4 Processes that Affect Your Bottom Line – The Production Process

Have you noticed the number of houses going up in certain parts of your area? Residential building is alive and well and the number of houses going up in my area continues to climb.

If you’re a homebuilder, there’s a lot to do to build a house. It starts with buying a lot, then you have to grade the lot, then you pour the foundation. After that, you go vertical with first the framing, then the sheetrock, trim, windows and doors and finally the flooring, paint and appliances. Before you know it, the house is built, but maybe 90-120 days has passed.

You know the old saying, “Good, Cheap, Fast, pick any two?” The best ways to affect your bottom line with your production process is to focus on cycle times and eliminating mistakes. Whether you’re building houses or manufacturing a product, these two areas will impact your profitability.

What if the homebuilder wanted to shorten the cycle time it takes to build a house by 10% from 90 days to 81 days?

Let’s pretend he had 5 crews that each could build 4 houses a year or 20 houses. If he could shorten his cycle time by 10% if everything else is equal that means he builds 2 more houses per year. If his average profit per home is $20,000 that means his bottom line increases by $40,000 due to improving his cycle time. If he could shorten his cycle by 20%, it would double the profit increase.

There are some traps when you shorten cycle times. You can’t add labor to do it because that eats up your profit. The existing crew has to go faster. To do that you have to look at the areas that eat up a large portion of the time and go after those first. When you go faster, safety and quality can come in to play.

The other way to improve your production process is to eliminate mistakes. Let’s agree nobody’s perfect. We all make mistakes, but mistakes consistently interfering with your production process can eat in to your process and actually lengthen cycle times. If you don’t do it right the first time, you certainly don’t have time to go back and fix it.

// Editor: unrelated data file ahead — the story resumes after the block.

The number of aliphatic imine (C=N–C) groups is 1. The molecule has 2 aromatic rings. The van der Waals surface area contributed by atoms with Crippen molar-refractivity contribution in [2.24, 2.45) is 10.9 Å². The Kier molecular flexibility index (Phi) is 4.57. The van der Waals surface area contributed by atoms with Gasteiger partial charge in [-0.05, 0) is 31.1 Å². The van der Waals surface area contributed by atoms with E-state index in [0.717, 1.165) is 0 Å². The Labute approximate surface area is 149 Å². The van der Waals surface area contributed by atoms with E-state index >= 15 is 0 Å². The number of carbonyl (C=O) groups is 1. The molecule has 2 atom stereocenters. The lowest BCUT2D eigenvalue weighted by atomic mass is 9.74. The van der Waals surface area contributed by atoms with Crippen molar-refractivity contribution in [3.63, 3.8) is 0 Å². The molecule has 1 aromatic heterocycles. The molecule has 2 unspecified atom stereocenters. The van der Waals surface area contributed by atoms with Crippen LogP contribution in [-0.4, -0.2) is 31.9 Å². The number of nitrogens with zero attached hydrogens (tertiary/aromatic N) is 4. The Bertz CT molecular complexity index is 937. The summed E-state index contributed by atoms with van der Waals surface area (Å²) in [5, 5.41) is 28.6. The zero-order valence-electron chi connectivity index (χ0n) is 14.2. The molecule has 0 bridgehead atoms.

Let’s pretend I’m the rookie framer and it’s my first day framing a house as part of the construction crew. The supervisor shows me what I need to do and is in a hurry to get me started (he might be trying to shorten his cycle times). However, on the second or third board, I pick up the wrong dimension of wood and after half a day, the supervisor comes back only to find out that I’ve used the wrong board and others have built on and around what I’ve built. Well, the crew then not only has to tear out what I did, but what they did also.

The mistake compounds and pretty soon the entire day was lost, maybe 2 because we had to tear out the mistake and rebuild it correctly. If similar or other mistakes were made by other crews then the builder is looking at a loss of maybe 10 days or more which will eat in to his profit margin. If the builder makes $5,000 per day (annual net profit/360) and has lost 10 days in cycle times then he has to deal with $50,000 worth of mistakes over the course of the year.

The key to improving the bottom line with your production process is through use of technology, job site efficiency and more effective interfacing of people, materials, equipment and information. In addition, establishing a scorecard that measures the performance against the goals of the organization. Effective performance measurement can drive efficiency, which can dramatically improve profitability.

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